Pixel Scroll 9/26/19 Pixel, Pixel On The Wall, Who’s The Filest In The Scroll?

(1) LITIGATION. Brianna Wu announced in a public Facebook post:

Alex Jones is suing me for defamation. Not a joke. He’s suing Young Turks too.

I obviously can’t comment on the legal aspects of the case until I get representation, but this is my statement for media.

If the Sandy Hook parents can stand up to Alex Jones, I can too.

According to a Boston News story, “Alex Jones Says Brianna Wu Defamed Him in a Tweet”, this is the provocation:

The lawsuit filed in Texas on Wednesday names Wu, as well as Cenk Uygur, of the news outlet the Young Turks, and Mark Follman, of the magazine Mother Jones. It seeks damages and a “jury trail [sic].”

(2) SPACE DRAMA. For All Mankind premieres November 1 on the Apple TV app for those with an Apple TV+ subscription. The series will dramatize an alternate history depicting “what would have happened if the global space race had never ended” after the USSR succeeds in the first manned Moon landing. It’s created by Emmy Award winner Ronald D. Moore (Outlander, Battlestar Galactica), Matt Wolpert and Ben Nedivi.

Told through the lives of NASA astronauts, engineers and their families, For All Mankind presents an aspirational world where NASA and the space program remained a priority and a focal point of our hopes and dreams.

(3) RESTORE THE LEGEND! Chris Garcia has given himself a task – to make Jack C. Haldeman II (or as everyone else called him, Jay) famous again! The legendary writer and SMoF, Jay was also the master of the SpecFi Sports story! This plan all starts with a simple plan – an issue of The Drink Tank!

We’re looking for stories about Jay, personal reminiscences, appreciation of his writings, anything! We’d love stories particularly about folks who knew him from the 1970s and 80s, and especially anything about the Discon II!  If you’ve got any photos of Jay, that’d be great, too!

We’ve set November 20th, 2019 as the deadline!

Any questions? Drop a line at [email protected]

(4) GAHAN WILSON APPEAL. Paul Winters, organizer of the “Help Gahan Wilson find his way” GoFundMe, is calling for more donations after Wilson had a medical emergency.

We have a crisis.

Gahan had surgery over the weekend and he was discharged from the hospital yesterday. It turns out that the hospital and the memory care facility didn’t have the best communication going, because today we were told that the memory care unit could not care for Gahan because of the severity of the surgery. The hospital won’t take him back and he can’t go to a rehabilitation facility.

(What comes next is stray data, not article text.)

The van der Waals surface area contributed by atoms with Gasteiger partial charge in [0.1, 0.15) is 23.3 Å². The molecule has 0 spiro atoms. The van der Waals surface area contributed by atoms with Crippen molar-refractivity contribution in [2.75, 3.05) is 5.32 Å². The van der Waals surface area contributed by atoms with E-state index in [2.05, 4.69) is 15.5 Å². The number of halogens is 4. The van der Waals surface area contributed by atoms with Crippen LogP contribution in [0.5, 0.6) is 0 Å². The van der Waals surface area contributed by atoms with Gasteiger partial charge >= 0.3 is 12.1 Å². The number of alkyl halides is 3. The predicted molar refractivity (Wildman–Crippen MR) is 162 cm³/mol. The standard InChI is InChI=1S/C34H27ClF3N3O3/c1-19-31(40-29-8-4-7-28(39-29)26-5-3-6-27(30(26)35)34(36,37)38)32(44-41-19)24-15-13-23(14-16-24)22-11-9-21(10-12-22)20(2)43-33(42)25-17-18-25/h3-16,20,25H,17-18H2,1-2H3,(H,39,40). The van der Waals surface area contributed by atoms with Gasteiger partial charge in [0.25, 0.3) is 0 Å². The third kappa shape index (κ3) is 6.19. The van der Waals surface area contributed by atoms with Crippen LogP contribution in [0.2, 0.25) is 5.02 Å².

We were informed that for him to stay in the memory care facility, we would need to get him a 24 hour care person to stay with him for the next thirty days until the doctors can assess his condition.

All through this gofundme I have been careful not to take in too much money. A few months ago, I suspended donations because it looked like we would have enough. Today, that all changed. Please, if you can spare any more, we could use it to pay this unexpected expense.

The circumstances of this whole hospital event have been surreal. I will spare everyone the details of the surgery, but we did it because the doctor said he would die without it. None of the medical experts warned or prepared us for the change that would make in his care level after the surgery.

I know that even with Alzheimer’s Gahan wants to live. Whenever we are with him, he speaks of how lucky we all are to be alive and the last cartoon he drew was of a guy holding a sign that read “Glad to remain alive!” I know he was drawing himself. We will keep trying to give him the best quality of life until the end.

(5) ATTENTION, BUCKAROOS! Chuck Tingle’s game was released at the beginning of the month: “The Tingleverse: The Official Chuck Tingle Role-Playing Game”.